3. Potential compliance issues related to:

    1. Overpayment for telemedicine services (e.g., paying for physician coverage when APPs are substituted instead).

    2. Engaging in commercially unreasonable practices (e.g., paying inappropriate rates given the types of providers delivering services).

To avoid this misstep, we recommend that TSAs clearly specify the provider types that will be used for the services, and that compensation terms in the TSA ensure congruence between the payment amount and type of provider. We commonly see payment for telemedicine services provided to hospitals structured in one of two ways: (1) a fixed availability fee (typically paid daily or monthly) to cover availability for services over a predetermined period of time; or (2) fee-for-service rates based on the type of service provided. The diagram below shows how TSAs can be structured, depending on payment type, to preclude trip-ups:

Misstep 5: Ignoring the Indirect Costs of Telemedicine and the Party Bearing Such Expenses


In order to deliver telemedicine services, providers must establish an infrastructure that allows for effective care. For example, prior to the COVID-19 pandemic, CMS often required telemedicine providers to interact with patients using face-to-face video technology, in order to be eligible to bill for the service. This interactive video technology requires software licenses and sufficient internet bandwidth in order to operate. Furthermore, as VBC requires accurate documentation of care in the electronic health records (EHRs), telemedicine providers typically must integrate their platform with a hospital’s electronic health records system. Finally, though costs associated with a brick-and-mortar practice are not incurred by telemedicine providers, they do incur operating costs not borne by traditional medical practices, including: marketing and customer acquisition costs, licensing of providers across states, and unique business office expenses (e.g., telemedicine platform development).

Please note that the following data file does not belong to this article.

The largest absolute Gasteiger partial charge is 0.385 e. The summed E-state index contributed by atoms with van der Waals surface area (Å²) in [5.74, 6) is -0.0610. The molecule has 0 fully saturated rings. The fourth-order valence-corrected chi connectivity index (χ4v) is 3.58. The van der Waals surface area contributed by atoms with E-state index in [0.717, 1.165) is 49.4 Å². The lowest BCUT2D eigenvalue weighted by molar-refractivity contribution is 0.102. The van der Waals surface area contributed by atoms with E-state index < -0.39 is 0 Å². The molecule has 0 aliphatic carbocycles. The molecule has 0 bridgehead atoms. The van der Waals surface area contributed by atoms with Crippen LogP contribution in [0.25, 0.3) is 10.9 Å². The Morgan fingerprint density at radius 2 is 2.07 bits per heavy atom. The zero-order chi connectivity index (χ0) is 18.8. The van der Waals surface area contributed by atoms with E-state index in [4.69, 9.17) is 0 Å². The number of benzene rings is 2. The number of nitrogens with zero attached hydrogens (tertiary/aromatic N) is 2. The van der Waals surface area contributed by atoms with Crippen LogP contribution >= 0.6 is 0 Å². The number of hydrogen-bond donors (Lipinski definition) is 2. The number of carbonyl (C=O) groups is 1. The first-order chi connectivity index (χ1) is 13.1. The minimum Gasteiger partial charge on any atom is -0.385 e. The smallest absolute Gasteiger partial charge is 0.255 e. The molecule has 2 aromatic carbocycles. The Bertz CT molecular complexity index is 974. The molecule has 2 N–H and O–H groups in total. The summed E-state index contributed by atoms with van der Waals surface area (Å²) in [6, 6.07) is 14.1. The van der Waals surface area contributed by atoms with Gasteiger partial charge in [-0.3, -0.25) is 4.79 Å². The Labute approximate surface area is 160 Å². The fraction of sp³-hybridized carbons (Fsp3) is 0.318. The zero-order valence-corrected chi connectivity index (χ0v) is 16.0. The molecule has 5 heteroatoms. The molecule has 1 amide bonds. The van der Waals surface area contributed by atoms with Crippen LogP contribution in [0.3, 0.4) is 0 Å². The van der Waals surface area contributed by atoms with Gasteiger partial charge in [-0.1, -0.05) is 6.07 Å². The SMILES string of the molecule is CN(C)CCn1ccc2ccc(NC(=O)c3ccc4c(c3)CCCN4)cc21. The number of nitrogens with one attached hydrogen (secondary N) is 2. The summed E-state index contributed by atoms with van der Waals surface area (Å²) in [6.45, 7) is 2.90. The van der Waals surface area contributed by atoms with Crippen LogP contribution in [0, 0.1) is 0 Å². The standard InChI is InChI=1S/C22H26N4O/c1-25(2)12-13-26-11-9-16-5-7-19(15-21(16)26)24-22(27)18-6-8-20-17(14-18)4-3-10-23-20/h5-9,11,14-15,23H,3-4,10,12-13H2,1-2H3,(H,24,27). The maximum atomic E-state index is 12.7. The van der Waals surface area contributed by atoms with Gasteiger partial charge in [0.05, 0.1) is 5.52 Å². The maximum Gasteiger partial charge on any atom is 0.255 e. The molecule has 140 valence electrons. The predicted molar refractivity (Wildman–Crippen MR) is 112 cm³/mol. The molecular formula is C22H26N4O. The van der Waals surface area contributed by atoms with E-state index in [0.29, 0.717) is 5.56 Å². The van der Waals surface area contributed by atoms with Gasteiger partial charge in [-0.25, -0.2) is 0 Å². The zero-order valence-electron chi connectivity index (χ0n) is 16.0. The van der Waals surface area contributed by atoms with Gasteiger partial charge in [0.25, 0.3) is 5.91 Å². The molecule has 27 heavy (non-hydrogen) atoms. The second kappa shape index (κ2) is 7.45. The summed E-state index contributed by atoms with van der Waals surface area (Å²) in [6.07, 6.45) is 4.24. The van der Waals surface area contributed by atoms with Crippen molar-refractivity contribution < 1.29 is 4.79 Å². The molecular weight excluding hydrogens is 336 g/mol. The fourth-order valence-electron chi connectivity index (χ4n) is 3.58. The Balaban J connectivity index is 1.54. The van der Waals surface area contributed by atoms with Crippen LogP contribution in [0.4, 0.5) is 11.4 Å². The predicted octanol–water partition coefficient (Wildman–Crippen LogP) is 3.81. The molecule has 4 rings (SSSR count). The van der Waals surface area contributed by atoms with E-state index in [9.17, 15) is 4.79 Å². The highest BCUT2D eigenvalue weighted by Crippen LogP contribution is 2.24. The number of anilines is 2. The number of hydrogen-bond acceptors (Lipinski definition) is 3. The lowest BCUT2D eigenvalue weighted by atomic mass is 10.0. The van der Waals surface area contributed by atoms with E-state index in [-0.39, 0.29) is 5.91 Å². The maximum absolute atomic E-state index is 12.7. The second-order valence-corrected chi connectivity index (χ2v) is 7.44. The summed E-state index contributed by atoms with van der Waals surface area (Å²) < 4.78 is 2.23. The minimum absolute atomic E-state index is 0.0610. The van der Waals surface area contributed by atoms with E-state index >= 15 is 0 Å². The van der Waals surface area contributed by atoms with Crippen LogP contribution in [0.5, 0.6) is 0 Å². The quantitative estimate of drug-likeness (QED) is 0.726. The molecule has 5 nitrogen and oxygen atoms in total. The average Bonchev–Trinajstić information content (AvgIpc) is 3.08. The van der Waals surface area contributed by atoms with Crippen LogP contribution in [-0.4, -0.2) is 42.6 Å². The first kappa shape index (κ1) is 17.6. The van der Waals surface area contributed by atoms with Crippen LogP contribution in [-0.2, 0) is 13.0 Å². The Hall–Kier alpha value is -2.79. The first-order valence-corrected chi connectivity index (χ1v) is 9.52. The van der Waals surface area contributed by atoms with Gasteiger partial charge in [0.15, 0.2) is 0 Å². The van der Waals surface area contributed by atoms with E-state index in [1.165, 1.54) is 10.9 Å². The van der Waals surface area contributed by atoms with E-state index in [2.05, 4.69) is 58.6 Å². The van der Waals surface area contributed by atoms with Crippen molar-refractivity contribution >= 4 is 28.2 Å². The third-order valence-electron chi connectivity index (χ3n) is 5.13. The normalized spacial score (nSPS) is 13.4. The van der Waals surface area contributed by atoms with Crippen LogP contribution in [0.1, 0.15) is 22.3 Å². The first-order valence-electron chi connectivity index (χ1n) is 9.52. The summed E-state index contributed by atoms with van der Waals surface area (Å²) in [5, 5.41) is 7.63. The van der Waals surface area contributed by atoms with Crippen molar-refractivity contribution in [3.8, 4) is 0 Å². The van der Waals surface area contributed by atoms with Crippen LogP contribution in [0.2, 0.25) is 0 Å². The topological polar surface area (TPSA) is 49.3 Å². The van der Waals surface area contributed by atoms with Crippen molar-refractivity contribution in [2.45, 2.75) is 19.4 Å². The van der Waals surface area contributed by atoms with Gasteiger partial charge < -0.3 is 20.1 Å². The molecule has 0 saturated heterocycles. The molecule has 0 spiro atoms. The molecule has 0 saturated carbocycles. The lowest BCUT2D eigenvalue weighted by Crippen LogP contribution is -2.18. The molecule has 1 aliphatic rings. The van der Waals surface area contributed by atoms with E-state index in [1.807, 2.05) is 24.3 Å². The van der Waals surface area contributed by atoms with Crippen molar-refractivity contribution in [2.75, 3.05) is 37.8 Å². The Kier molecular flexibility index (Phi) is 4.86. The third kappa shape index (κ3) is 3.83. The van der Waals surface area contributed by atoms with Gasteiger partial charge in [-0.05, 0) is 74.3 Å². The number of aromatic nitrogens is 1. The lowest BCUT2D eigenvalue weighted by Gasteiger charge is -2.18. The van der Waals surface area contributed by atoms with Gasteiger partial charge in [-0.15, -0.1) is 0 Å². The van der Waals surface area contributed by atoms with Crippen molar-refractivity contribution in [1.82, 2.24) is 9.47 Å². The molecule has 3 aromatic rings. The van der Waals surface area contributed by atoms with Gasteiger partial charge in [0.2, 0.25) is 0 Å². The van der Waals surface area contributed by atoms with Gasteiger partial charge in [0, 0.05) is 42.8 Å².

While some of these business expenses must be borne by the telemedicine provider (e.g., marketing and business office costs), it is possible for hospitals to directly provide or otherwise contract for some of the resources needed to deliver telemedicine. A common example of costs that either party may bear is the telemedicine cart located at the hospital to facilitate face-to-face interactive video. We have observed that hospitals either own their own carts or contract with the telemedicine provider to utilize one of their carts. In addition, some facilities choose to leverage their resources to license and credential telemedicine providers, while others have the telemedicine company perform that work.


In order to establish compensation rates that match the level of services, the TSA should detail which party will bear the various expenses that enable telemedicine services. Many of these items are necessary for the success of VBC initiatives. For instance, a telemedicine platform that is well-integrated into the EHR of a hospital, can ensure the necessary reporting and quality monitoring required by VBC. Refer to the figure below for a list of common expenses that should be accounted for in the TSA and associated payment terms:




Top Telemed Missteps
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Endnotes

[1] Bailey, Victoria. “Value-Based Care Model Helps Secure Telehealth as a Constant.” mHealth Intelligence, October 21, 2021. Last accessed September 29, 2022 from: https://mhealthintelligence.com/news/value-based-care-model-helps-secure-telehealth-as-a-constant


[2] Baughman, Derek J., MD, et al. “Comparison of Quality Performance Measures for Patients Receiving In-Person vs Telemedicine Primary Care in a Large Integrated Health System.” JAMA Network Open (September 26, 2022). Last accessed September 29, 2022 from: https://jamanetwork.com/journals/jamanetworkopen/fullarticle/2796668

[3] “How to Achieve Profitability in Virtual Care.” Wheel Health (September 17, 2022). Last accessed September 29, 2022 from: https://www.wheel.com/companies-blog/telehealth-cost-models


[4] Boltz, Michelle, et al. “Comparing an on-site nurse practitioner with telemedicine physician support hospitalist programme with a traditional physician hospitalist programme.” Journal of Telemedicine and Telecare, Volume 25 Issue 4, March 2, 2018. Last accessed September 29, 2022 from: https://pubmed.ncbi.nlm.nih.gov/29498301/